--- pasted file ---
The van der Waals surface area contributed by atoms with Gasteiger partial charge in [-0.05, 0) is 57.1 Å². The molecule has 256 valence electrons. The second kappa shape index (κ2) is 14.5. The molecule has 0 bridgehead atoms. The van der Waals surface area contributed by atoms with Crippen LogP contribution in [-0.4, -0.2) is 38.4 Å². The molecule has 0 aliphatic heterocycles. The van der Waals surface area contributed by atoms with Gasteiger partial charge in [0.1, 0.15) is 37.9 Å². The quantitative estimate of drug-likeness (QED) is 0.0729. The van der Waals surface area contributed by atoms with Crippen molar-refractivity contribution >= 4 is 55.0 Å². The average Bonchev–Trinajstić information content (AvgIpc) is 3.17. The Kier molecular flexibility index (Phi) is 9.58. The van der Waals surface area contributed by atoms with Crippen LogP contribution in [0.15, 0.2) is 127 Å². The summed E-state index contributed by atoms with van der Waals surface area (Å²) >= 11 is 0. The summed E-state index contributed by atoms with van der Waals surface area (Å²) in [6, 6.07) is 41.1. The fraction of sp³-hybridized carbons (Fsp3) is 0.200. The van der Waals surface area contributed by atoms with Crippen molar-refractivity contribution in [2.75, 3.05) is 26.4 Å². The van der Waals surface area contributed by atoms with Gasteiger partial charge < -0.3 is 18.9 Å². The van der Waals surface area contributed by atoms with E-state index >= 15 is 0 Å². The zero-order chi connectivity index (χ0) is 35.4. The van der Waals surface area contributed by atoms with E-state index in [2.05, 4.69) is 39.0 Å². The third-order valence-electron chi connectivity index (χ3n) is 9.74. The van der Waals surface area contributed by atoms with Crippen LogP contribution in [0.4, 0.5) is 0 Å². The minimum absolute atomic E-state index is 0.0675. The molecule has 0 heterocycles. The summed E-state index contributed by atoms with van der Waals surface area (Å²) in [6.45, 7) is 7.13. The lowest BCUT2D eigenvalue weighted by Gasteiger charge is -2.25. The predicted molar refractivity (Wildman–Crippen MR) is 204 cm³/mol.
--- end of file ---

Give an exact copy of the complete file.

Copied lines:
The van der Waals surface area contributed by atoms with Gasteiger partial charge in [-0.05, 0) is 57.1 Å². The molecule has 256 valence electrons. The second kappa shape index (κ2) is 14.5. The molecule has 0 bridgehead atoms. The van der Waals surface area contributed by atoms with Crippen LogP contribution in [-0.4, -0.2) is 38.4 Å². The molecule has 0 aliphatic heterocycles. The van der Waals surface area contributed by atoms with Gasteiger partial charge in [0.1, 0.15) is 37.9 Å². The quantitative estimate of drug-likeness (QED) is 0.0729. The van der Waals surface area contributed by atoms with Crippen molar-refractivity contribution >= 4 is 55.0 Å². The average Bonchev–Trinajstić information content (AvgIpc) is 3.17. The Kier molecular flexibility index (Phi) is 9.58. The van der Waals surface area contributed by atoms with Crippen LogP contribution in [0.15, 0.2) is 127 Å². The summed E-state index contributed by atoms with van der Waals surface area (Å²) >= 11 is 0. The summed E-state index contributed by atoms with van der Waals surface area (Å²) in [6, 6.07) is 41.1. The fraction of sp³-hybridized carbons (Fsp3) is 0.200. The van der Waals surface area contributed by atoms with Crippen molar-refractivity contribution in [2.75, 3.05) is 26.4 Å². The van der Waals surface area contributed by atoms with Gasteiger partial charge < -0.3 is 18.9 Å². The van der Waals surface area contributed by atoms with E-state index >= 15 is 0 Å². The zero-order chi connectivity index (χ0) is 35.4. The van der Waals surface area contributed by atoms with E-state index in [2.05, 4.69) is 39.0 Å². The third-order valence-electron chi connectivity index (χ3n) is 9.74. The van der Waals surface area contributed by atoms with Crippen LogP contribution in [0.4, 0.5) is 0 Å². The minimum absolute atomic E-state index is 0.0675. The molecule has 0 heterocycles. The summed E-state index contributed by atoms with van der Waals surface area (Å²) in [6.45, 7) is 7.13. The lowest BCUT2D eigenvalue weighted by Gasteiger charge is -2.25. The predicted molar refractivity (Wildman–Crippen MR) is 204 cm³/mol.